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Gangs are, in many ways, a product of poverty and inadequate socialization and education. Because many children from inner city homes lack the support infrastructure necessary for successful lives outside the structure of gangs, and do not perceive that they have chances for successful careers, they turn to gangs and crime as a combination of a social support structure and site of economic opportunity (primarily via dealing drugs).
Successful programs to reduce gang membership normally include a mixture of community policing and support programs to help young people develop after school activities and social networks, as well as the personalized tutoring that will enable them to continue on to university and find satisfying careers.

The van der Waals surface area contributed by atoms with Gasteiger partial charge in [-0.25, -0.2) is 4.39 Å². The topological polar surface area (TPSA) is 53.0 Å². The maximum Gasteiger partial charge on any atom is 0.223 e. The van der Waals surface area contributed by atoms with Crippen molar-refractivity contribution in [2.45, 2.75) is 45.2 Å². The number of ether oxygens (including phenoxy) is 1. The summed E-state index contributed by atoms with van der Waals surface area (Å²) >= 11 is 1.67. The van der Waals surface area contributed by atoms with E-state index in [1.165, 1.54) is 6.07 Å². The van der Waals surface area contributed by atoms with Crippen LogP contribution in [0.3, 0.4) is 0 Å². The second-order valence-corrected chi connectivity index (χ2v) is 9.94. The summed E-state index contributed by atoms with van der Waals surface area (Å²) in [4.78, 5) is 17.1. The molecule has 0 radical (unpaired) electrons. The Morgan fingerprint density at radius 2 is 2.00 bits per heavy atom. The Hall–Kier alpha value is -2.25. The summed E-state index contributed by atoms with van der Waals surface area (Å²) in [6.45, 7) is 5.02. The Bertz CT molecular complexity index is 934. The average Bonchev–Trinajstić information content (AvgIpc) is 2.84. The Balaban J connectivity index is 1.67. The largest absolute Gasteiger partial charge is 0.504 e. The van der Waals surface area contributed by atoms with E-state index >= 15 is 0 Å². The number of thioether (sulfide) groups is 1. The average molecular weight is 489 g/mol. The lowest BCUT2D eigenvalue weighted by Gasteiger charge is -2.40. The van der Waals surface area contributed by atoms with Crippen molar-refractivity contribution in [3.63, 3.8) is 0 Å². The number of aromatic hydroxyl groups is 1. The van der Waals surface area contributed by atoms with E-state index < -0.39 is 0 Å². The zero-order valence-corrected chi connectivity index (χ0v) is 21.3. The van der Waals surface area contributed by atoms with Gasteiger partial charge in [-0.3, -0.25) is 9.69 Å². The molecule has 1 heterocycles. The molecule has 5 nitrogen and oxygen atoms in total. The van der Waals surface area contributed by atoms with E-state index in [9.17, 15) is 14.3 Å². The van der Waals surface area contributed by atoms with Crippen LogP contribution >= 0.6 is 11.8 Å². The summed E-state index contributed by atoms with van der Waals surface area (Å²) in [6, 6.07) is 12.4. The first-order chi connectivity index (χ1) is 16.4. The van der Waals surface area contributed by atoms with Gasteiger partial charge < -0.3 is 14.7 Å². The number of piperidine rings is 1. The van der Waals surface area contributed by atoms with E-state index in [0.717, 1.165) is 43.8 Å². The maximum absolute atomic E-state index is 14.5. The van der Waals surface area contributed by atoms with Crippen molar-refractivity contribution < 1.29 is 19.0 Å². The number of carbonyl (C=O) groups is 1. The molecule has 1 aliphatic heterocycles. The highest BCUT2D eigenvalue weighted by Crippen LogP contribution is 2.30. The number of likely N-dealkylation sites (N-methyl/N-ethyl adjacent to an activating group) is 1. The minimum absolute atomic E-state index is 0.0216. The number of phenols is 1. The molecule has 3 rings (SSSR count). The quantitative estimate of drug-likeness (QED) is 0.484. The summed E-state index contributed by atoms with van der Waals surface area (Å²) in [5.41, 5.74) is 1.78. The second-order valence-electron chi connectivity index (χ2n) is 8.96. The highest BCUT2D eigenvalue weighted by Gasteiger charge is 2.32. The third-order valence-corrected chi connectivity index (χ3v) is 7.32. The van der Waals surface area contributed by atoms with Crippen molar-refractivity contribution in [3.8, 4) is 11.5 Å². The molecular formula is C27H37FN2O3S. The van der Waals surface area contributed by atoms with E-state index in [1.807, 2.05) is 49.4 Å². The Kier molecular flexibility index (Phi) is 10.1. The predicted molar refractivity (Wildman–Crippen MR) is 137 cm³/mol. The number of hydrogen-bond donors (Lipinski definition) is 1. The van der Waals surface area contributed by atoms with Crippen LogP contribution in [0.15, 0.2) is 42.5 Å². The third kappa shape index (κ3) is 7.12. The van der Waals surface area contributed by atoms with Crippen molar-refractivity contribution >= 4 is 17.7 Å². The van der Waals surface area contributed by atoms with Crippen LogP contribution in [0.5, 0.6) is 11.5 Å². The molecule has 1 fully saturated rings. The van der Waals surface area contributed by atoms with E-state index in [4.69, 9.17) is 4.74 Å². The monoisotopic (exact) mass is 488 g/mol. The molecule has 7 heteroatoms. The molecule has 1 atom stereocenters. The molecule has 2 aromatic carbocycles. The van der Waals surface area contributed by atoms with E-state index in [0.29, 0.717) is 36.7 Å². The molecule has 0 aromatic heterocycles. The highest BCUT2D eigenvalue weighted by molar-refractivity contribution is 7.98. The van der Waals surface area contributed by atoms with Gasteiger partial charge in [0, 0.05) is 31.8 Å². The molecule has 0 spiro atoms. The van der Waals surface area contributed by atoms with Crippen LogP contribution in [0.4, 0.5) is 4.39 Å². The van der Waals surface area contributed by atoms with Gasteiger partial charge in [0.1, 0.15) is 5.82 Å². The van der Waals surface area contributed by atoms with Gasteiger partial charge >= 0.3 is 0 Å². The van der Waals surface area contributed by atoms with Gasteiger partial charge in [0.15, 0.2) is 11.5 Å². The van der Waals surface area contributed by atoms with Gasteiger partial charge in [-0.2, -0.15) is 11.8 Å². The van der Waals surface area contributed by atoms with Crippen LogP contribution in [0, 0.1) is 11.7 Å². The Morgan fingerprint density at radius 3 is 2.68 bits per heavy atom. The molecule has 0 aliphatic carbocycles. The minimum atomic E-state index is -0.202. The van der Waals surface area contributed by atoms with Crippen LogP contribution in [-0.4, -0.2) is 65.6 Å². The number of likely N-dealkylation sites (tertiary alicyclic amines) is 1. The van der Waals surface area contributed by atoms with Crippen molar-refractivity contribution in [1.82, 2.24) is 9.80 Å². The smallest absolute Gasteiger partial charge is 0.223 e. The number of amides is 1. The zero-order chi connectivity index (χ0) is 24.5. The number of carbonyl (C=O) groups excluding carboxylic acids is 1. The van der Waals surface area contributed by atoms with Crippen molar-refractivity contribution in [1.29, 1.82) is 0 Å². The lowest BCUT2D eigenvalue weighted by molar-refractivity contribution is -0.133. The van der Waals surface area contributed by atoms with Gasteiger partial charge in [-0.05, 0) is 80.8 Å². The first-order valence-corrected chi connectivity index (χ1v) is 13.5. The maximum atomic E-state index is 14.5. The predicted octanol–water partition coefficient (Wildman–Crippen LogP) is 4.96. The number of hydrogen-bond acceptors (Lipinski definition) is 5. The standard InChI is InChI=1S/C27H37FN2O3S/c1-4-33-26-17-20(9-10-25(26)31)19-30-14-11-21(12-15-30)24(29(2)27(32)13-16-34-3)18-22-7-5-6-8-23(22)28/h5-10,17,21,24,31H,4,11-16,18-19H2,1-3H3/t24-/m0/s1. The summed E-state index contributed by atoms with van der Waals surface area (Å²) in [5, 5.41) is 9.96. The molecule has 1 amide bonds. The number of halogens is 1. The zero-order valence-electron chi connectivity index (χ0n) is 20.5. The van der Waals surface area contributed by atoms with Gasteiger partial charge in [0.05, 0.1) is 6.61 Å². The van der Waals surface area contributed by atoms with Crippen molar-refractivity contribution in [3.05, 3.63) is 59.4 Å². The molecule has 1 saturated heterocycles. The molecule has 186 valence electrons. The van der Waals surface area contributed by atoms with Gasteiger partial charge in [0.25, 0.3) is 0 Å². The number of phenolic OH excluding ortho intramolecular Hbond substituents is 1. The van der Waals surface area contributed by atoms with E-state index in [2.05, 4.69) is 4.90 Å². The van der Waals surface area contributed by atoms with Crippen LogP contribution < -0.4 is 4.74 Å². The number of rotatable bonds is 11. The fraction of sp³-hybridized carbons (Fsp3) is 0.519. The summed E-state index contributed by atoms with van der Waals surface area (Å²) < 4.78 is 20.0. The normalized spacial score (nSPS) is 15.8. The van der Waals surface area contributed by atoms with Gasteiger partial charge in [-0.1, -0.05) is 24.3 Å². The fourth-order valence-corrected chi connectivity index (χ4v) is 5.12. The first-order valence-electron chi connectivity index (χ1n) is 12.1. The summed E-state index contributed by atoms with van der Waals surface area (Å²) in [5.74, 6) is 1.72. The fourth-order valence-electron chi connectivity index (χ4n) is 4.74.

Reducing or eliminating the drug trade by a combination of limited legalization and increased policing would also be helpful.
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